Publicising or Cheating?

There’s been a bit of scandal this week. R.J. Ellroy, the crime author, has been caught leaving glowing reviews of his own books on Amazon, under a fake name. He has also been leaving bad reviews on other author’s books.

It’s created quite a storm of discussion. Apparently he is not the only author who does this.

Some authors will create several fake social media accounts – who will then enthusiatically discuss the writer’s books online. No-one knows it’s the author themselves saying all these nice things. As far as they’re concerned, ten or twelve people have suddenly discovered a new author that they love.

Some would say this is inevitable. After all, faking reviews has been going on for years – friends of the author and enemies sending reviews of books to magazines or newspapers without declaring interest. This glowing reviews on the back of books were probably written by someone who hasn’t even read the books. And authors are heavily encouraged to use social media to promote themselves. It’s sort of accepted, I suppose.

But for me, this all leaves a bad taste in my mouth. I do use reviews on Amazon to choose my books, because I think of those as reviews written by readers, not critics. I do read often read books I see discussed on Twitter. Sometimes the books are good, sometimes bad, but I hate to think I was tricked into reading those books.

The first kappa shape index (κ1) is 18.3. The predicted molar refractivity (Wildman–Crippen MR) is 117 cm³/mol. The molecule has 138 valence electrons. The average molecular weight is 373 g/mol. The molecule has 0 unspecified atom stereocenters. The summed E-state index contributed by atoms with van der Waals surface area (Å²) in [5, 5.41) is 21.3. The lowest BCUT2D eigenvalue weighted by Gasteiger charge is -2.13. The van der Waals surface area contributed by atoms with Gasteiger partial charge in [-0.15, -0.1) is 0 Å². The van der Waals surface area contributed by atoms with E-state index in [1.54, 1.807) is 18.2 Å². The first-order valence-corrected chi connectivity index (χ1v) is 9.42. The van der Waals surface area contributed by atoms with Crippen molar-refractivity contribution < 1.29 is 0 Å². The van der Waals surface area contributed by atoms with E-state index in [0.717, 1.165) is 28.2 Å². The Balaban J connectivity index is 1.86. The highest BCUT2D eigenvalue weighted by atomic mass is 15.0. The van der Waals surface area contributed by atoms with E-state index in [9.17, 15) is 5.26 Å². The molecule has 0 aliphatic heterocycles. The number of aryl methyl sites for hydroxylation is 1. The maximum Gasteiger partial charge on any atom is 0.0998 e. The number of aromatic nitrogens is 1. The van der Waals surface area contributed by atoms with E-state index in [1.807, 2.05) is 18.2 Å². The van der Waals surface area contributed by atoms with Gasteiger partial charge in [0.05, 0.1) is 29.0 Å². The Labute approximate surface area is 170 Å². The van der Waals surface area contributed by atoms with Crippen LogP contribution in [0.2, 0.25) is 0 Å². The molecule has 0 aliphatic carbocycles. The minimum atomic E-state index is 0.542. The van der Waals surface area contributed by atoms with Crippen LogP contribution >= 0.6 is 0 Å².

Authors are being asked to use social media more and more to draw attention to their books. This can be a good thing. They can reach a wider audience than ever before, they can find out what people think, they can direct their work, they can even just chat about the writing process with their fans directly. I’m not even averse to an author leaving a review of their own book. If an author wrote a review saying ‘I honestly believe this is the best book I ever wrote’ I’d be tempted by the book.

I think what I object to is the use of fake names. Self-publicise all you like, but at least be honest about it.

But the biggest problem for me in all of this is that he left bad reviews on other author’s books. He may choose to self-publicise under a fake name if he wants – that’s only hurting his readers (which is bad enough). But he also tried to ruin other authors. That, for me, is contempible.

Someone said that all publicity is good publicity, and suddenly everyone is talking about R.J. Ellroy. They’re right, here I am talking about him. But I won’t be reading his books.


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